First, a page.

Can you walk us through the genetic engineering/manipulation workflow? What are the steps and what tools do you provide to facilitate the process?
The workflow is quite streamlined and systematic. The first step is to construct your delivery system. This means that you put the gene of interest, a resistance gene, for example, into what is called a vector, literally a small ring of DNA. Then that vector carrying your gene is introduced into algae cells by a process called transformation – totally similar to E. coli and yeast.
The GeneArt® Algae Engineering Kits contain vectors optimized for Chlamydomonas and Synechococcus, respectively, as well as the tools you need to insert genes into them. You use an enzyme to open the circle, then another to close it back up after insertion. To enable these steps, the kits contain our proprietary TOPO® technology, which has been used by researchers in yeast, bacteria and mammalian cells for many years.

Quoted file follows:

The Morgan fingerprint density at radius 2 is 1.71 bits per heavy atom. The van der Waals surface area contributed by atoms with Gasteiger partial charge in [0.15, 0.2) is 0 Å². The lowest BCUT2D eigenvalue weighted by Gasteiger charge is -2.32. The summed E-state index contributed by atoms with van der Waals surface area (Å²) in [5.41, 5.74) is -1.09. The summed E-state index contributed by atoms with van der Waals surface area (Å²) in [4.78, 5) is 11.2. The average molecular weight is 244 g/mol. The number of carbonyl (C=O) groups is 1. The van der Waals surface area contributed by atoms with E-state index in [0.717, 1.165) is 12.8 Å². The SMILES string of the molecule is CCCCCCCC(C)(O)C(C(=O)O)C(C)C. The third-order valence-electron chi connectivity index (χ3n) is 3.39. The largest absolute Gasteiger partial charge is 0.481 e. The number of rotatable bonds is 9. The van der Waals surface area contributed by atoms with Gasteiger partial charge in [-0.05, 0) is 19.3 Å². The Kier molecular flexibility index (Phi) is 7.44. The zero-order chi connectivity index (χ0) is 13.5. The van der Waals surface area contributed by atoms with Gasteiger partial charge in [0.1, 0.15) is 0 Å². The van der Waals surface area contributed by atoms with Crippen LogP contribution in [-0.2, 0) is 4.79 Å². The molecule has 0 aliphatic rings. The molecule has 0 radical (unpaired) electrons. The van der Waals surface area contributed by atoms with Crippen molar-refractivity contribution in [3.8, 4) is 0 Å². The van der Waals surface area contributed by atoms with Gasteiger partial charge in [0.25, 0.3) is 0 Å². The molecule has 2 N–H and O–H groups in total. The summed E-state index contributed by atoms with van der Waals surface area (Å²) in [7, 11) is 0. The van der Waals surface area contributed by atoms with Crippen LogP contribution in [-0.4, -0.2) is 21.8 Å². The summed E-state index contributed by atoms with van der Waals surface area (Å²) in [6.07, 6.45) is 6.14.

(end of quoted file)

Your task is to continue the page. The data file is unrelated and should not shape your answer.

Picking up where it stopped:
Transforming algae cells is done by mostly electroporation. Transforming algae is still a bit tricky, an issue we are working to tackle right now. Our next versions of GeneArt® kits will contain reagents and a protocol to simplify and boost the efficiency of transformation by hundreds of folds.
How do you compare various algal strains that you have worked with, in terms of their abilities to express the characteristics you are interested in modifying or enhancing?
Something all algae strains have to offer is their rapid growth rate as compared to other organisms used for industrial purposes, especially plants. Some vaccines, for example, are currently produced in plants – a process called “molecular pharming.” But it can take a year to grow and harvest a plant crop, whereas for algae the doubling time is about 8 hours – obviously, you can greatly accelerate timelines and save money by doing things in algae, but the field has a long way to go yet before that is feasible.